Robert Forcier has been throwing things his entire life — everything from last-minute, game-winning touchdowns against Notre Dame to muddy football cleats, spikes up, at his older brothers whenever they picked on him. But when he was two years old, his family members didn’t quite know what to make of it when he showed the early signs of the arm strength and accuracy that would one day land him a scholarship at Michigan.

Chris Dzombak/Daily
Tate Forcier speaks with the media after playing against Indiana on 9-26-09.
Photo coutesy of Suzanne Forcier
Photo courtesy of Suzanne Forcier
Tate Forcier is interviewed after winning the Pop Warner Super Bowl in Orlando.
Photo courtesy of Suzanne Forcier

During a family trip to Disneyland, Forcier played with a NERF Oakland Raiders football while his dad, Mike, and older brothers, Jason and Chris, went on Space Mountain. That’s nothing out of the ordinary, unless, of course, that two-year-old is gunning tight spirals across the sidewalk.

“I would be sitting with him, waiting for everyone else to get off the ride, and I would be throwing the ball with him,” Forcier’s mom Suzanne said. “And I couldn’t believe it. He would throw it like he’d been throwing a football forever. And people would stare and be like, ‘He’s just a kid!’ And he’s still in the stroller!”

The problem was, at that age, Forcier didn’t always use his fledgling right arm for good.

Like many parents, Mike and Suzanne struggled to wean their youngest son of his baby bottle, and the bad habit was starting to rear its negative side effects.

“That’s why he had big buck teeth,” Forcier’s oldest brother, Jason, 23, said with a laugh.

Mike tried to be the enforcer of the situation, but Forcier knew how to cover his tracks. When he heard his dad’s large, rumbling Jeep Wrangler storming up the street, Forcier would stand up and hurl his bottle completely across the living room — over an Asian shoji screen room divider propped up in a corner of the room — and act as if nothing had happened.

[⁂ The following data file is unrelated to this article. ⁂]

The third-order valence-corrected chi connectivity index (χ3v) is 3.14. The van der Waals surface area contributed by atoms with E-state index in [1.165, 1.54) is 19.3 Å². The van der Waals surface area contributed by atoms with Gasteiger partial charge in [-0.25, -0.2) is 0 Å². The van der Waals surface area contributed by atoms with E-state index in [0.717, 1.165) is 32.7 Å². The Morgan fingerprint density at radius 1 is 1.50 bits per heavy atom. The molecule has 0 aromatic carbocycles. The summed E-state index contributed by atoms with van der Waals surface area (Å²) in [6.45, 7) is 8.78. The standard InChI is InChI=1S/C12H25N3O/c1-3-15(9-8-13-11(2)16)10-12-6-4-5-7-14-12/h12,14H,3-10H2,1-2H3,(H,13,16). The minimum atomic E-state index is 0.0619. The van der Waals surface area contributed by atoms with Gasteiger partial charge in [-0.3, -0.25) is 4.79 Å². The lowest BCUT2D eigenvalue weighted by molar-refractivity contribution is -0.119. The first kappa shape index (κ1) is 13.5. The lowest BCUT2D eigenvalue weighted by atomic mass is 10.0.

“We were like, ‘What the hell?’ just watching him chuck it out of nowhere,” Jason said. “And then my dad would come in, and we finally figured out he just wanted to hide it and not get caught.”

Some members of the family were more lenient than others with Forcier’s newfound talent.

“As a mother, of course, I had a little bit more patience with things like that,” Suzanne said. “They would collect there, and at the end of the week, I would have to go back there and grab them all and wash them.”

To this day, the Forciers joke that throwing his bottle is how Tate developed his cannon of an arm.

Even then, Forcier was a quarterback.

Little Man Tate

Forcier’s competitive drive, which his dad calls “unimaginable,” stems from his older brothers’ bullying, an understandable result of being one of three boys who went on to play college football — one of his brothers played at Michigan and Stanford (Jason) and the other plays at Furman after transferring from UCLA (Chris).

Forcier, even though he was small for his age, was never one to back down when his brothers picked on him.

“He’d take a butter knife and try poking me with it and say, ‘Does that hurt, huh?’ ” Jason said. “I’d be laughing so hard I’d be powerless. He was pretty strong as a little kid, but I’m his big brother. I can still pound him down into the dirt.”

But the three brothers weren’t always fighting. In fact, they did almost everything together, including football and just goofing around. But they also worked — something Mike wanted to teach them from a young age. Forcier, Jason and Chris grew up helping out at San Diego Limo Buses, Mike’s self-started party vehicle company.

On weekends, the three would clean limos and help Mike with marketing work for a few hours. They didn’t get much money, but $40 to an eight-year-old is a pretty hefty bit of pocket change.

The trio decided to pool their money to get a Zodiac boat, an inflatable raft with a two-and-half horsepower engine. Even though the boys could ride a bike faster than the boat could go, they loved taking it out together.

“That was the coolest thing, like buying a car or home,” Jason said. “We took that thing out every weekend. We’d go fishing, have little parties out there, find little islands and stuff. We were always trying to go out on it, just fun things we could do, because we were always together.”

They didn’t realize it then, but Mike’s message was clear — you have to earn everything, a message that Jason thinks has helped the boys get where they are today.

It’s a message that easily transfers to sports, and sports are what Forcier’s life has revolved around since he could walk. Even when the family would go to Blockbuster to rent video games, he would race into the store before his brothers just to make sure they didn’t pick out something non-sports.

“It would drive his brothers nuts,” Mike said. “They’d say, ‘Don’t you ever want to do anything that doesn’t have to do with sports?’ ”

The answer: Rarely.

Why would he? Forcier, who was nicknamed “Little Man Tate” in the early 1990s when a movie of the same name came out about a child prodigy, showed an innate knack for athletics. He was especially good at basketball and Pop Warner football, where he once again showcased his gunslinger’s arm.